By the 2000s, the once “largest shopping complex” was dwarfed by even larger developments along Orchard Road. Its close proximity to the MRT station also fueled desires for a newer and larger development. It was demolished in 2008 to make way for Orchard Gateway.
Before Specialists’ Shopping Centre was built, the site was occupied by an old theatre building from the 1910s. Palladium Theatre, was it was originally known, was renamed Pavilion Theatre in 1925 and took over by Shaw Brothers in 1951. In 1959, Shaw Brothers gave up the lease of Pavilion Theatre amidst rising operational costs and declining business. After standing vacant for 10 years, the building was demolished to make way for Specialists’ Shopping Centre.
Designed by Aedas Pte Ltd
313@Somerset was the first of a few major new developments to spring up next to Somerset MRT Station. The commercial building was constructed next to Specialists’ Shopping Centre, were an open-air car park used to be. It “engulfed” Exit B of Somerset MRT Station, providing direct access from the station into its B2 and 1st levels upon its completion. For this seamless integration between mall and land transport, it was awarded the Best Design Land Transport Integration by LTA in 2012.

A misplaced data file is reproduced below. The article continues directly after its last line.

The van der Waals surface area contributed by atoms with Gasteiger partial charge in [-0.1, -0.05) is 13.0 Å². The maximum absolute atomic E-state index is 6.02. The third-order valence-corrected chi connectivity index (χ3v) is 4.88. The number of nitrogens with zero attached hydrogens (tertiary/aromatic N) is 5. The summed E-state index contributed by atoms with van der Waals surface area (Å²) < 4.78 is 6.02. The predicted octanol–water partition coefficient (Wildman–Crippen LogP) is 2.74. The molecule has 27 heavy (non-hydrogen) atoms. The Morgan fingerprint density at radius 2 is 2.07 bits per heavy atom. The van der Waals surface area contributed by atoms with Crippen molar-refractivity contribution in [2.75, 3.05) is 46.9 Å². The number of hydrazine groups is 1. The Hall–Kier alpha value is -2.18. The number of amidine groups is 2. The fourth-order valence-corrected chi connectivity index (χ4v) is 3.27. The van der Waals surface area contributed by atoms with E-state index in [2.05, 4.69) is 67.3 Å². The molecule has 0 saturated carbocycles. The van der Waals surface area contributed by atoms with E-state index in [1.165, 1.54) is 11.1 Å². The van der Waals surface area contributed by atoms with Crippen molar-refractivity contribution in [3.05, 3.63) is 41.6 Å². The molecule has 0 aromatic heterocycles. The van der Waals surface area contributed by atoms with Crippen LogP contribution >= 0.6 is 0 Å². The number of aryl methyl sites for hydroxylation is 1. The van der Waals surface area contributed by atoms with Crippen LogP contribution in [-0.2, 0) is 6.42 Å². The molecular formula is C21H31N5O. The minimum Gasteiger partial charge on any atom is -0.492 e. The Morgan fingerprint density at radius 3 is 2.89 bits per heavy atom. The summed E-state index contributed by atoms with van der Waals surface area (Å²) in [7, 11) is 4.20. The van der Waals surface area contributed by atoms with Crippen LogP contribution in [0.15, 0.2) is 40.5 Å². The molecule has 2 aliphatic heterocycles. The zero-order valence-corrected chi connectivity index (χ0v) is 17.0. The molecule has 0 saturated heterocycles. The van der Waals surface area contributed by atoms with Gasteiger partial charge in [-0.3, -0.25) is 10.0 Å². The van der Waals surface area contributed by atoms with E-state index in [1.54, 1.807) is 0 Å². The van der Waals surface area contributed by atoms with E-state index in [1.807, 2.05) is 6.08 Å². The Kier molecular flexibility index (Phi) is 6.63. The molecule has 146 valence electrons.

The Discovery Walk connecting 313@Somerset to Orchard Gateway
The building consists of 8 retail levels (including 3 basement levels), and 2 levels of parking spaces above. It has direct frontage to both Orchard Road and Somerset Road. It is connected to the Orchard Gateway and Orchard Central via the Discovery Walk, an internal walking street at ground level that is open 24/7.
The other end of Discovery Walk opens up towards Orchard Building and the Orchard Fountain Corner
313@Somerset is also directly connected to Pan Pacific Serviced Suites Orchard, a 16-storey building that houses luxury serviced suites. It was once the site of the Malayan Credit House, developed by Malayan Credit in 1976. It was notably where the first KFC outlet in Singapore opened. In 1979, the building was sold to United Overseas Land Limited and the building was renamed UOL Building. The building as demolished in 2005 to make way for the serviced suites, operated by Pan Pacific Hospitality, UOL’s wholly-owned unit.
Orchard Shopping Centre